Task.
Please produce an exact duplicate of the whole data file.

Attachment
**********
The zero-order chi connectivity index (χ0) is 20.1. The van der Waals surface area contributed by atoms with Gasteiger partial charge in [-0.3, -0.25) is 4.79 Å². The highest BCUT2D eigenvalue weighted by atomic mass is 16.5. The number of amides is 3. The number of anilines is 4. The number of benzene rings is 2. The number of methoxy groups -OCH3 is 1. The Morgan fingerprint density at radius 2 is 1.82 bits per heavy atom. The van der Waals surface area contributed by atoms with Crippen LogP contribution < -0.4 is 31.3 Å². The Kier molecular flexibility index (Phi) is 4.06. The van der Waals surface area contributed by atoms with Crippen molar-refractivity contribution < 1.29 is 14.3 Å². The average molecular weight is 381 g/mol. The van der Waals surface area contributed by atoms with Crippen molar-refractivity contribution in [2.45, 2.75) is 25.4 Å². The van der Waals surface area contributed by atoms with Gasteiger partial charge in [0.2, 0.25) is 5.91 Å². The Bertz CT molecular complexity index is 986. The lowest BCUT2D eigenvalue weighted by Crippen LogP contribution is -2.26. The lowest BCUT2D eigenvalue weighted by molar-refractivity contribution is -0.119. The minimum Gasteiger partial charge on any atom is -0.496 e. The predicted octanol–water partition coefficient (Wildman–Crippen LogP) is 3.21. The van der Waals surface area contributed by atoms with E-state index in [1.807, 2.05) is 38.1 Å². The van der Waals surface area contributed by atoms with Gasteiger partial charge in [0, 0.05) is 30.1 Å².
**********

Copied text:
The zero-order chi connectivity index (χ0) is 20.1. The van der Waals surface area contributed by atoms with Gasteiger partial charge in [-0.3, -0.25) is 4.79 Å². The highest BCUT2D eigenvalue weighted by atomic mass is 16.5. The number of amides is 3. The number of anilines is 4. The number of benzene rings is 2. The number of methoxy groups -OCH3 is 1. The Morgan fingerprint density at radius 2 is 1.82 bits per heavy atom. The van der Waals surface area contributed by atoms with Crippen LogP contribution < -0.4 is 31.3 Å². The Kier molecular flexibility index (Phi) is 4.06. The van der Waals surface area contributed by atoms with Crippen molar-refractivity contribution < 1.29 is 14.3 Å². The average molecular weight is 381 g/mol. The van der Waals surface area contributed by atoms with Crippen molar-refractivity contribution in [2.45, 2.75) is 25.4 Å². The van der Waals surface area contributed by atoms with Gasteiger partial charge in [0.2, 0.25) is 5.91 Å². The Bertz CT molecular complexity index is 986. The lowest BCUT2D eigenvalue weighted by Crippen LogP contribution is -2.26. The lowest BCUT2D eigenvalue weighted by molar-refractivity contribution is -0.119. The minimum Gasteiger partial charge on any atom is -0.496 e. The predicted octanol–water partition coefficient (Wildman–Crippen LogP) is 3.21. The van der Waals surface area contributed by atoms with E-state index in [1.807, 2.05) is 38.1 Å². The van der Waals surface area contributed by atoms with Gasteiger partial charge in [0, 0.05) is 30.1 Å².